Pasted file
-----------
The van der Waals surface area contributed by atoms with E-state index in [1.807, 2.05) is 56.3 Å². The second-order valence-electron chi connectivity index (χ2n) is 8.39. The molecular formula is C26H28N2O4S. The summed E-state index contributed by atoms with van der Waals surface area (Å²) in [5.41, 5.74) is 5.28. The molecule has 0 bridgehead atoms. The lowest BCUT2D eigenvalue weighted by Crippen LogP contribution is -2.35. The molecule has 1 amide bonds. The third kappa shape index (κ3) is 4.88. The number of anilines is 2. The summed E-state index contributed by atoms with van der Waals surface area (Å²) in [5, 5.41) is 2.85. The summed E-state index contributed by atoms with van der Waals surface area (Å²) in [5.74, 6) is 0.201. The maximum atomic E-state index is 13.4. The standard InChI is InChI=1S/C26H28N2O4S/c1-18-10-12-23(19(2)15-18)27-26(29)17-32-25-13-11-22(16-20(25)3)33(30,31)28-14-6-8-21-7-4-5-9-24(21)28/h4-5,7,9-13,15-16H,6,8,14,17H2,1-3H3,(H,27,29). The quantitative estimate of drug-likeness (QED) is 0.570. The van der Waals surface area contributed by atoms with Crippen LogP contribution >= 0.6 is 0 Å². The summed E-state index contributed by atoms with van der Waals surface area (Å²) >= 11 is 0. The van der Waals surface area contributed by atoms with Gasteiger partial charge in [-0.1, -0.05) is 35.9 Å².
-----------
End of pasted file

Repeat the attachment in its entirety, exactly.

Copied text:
The van der Waals surface area contributed by atoms with E-state index in [1.807, 2.05) is 56.3 Å². The second-order valence-electron chi connectivity index (χ2n) is 8.39. The molecular formula is C26H28N2O4S. The summed E-state index contributed by atoms with van der Waals surface area (Å²) in [5.41, 5.74) is 5.28. The molecule has 0 bridgehead atoms. The lowest BCUT2D eigenvalue weighted by Crippen LogP contribution is -2.35. The molecule has 1 amide bonds. The third kappa shape index (κ3) is 4.88. The number of anilines is 2. The summed E-state index contributed by atoms with van der Waals surface area (Å²) in [5, 5.41) is 2.85. The summed E-state index contributed by atoms with van der Waals surface area (Å²) in [5.74, 6) is 0.201. The maximum atomic E-state index is 13.4. The standard InChI is InChI=1S/C26H28N2O4S/c1-18-10-12-23(19(2)15-18)27-26(29)17-32-25-13-11-22(16-20(25)3)33(30,31)28-14-6-8-21-7-4-5-9-24(21)28/h4-5,7,9-13,15-16H,6,8,14,17H2,1-3H3,(H,27,29). The quantitative estimate of drug-likeness (QED) is 0.570. The van der Waals surface area contributed by atoms with Crippen LogP contribution >= 0.6 is 0 Å². The summed E-state index contributed by atoms with van der Waals surface area (Å²) >= 11 is 0. The van der Waals surface area contributed by atoms with Gasteiger partial charge in [-0.1, -0.05) is 35.9 Å².